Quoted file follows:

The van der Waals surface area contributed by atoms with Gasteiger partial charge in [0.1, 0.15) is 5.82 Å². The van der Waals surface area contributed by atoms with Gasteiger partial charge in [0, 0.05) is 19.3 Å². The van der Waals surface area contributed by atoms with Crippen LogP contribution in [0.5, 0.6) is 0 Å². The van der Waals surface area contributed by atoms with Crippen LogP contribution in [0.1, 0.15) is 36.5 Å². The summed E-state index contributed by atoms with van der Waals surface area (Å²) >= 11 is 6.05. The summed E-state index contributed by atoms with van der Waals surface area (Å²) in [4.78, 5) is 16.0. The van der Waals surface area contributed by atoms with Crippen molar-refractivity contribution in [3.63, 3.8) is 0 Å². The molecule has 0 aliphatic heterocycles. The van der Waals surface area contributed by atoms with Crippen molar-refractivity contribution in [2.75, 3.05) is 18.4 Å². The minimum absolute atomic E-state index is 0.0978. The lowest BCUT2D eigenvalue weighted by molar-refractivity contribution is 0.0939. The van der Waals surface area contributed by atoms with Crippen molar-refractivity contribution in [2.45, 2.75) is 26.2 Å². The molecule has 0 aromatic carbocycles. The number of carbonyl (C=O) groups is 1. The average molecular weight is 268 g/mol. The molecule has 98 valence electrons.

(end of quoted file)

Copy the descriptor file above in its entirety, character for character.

The van der Waals surface area contributed by atoms with Gasteiger partial charge in [0.1, 0.15) is 5.82 Å². The van der Waals surface area contributed by atoms with Gasteiger partial charge in [0, 0.05) is 19.3 Å². The van der Waals surface area contributed by atoms with Crippen LogP contribution in [0.5, 0.6) is 0 Å². The van der Waals surface area contributed by atoms with Crippen LogP contribution in [0.1, 0.15) is 36.5 Å². The summed E-state index contributed by atoms with van der Waals surface area (Å²) >= 11 is 6.05. The summed E-state index contributed by atoms with van der Waals surface area (Å²) in [4.78, 5) is 16.0. The van der Waals surface area contributed by atoms with Crippen molar-refractivity contribution in [3.63, 3.8) is 0 Å². The molecule has 0 aliphatic heterocycles. The van der Waals surface area contributed by atoms with Crippen molar-refractivity contribution in [2.75, 3.05) is 18.4 Å². The minimum absolute atomic E-state index is 0.0978. The lowest BCUT2D eigenvalue weighted by molar-refractivity contribution is 0.0939. The van der Waals surface area contributed by atoms with Crippen molar-refractivity contribution in [2.45, 2.75) is 26.2 Å². The molecule has 0 aromatic carbocycles. The number of carbonyl (C=O) groups is 1. The average molecular weight is 268 g/mol. The molecule has 98 valence electrons.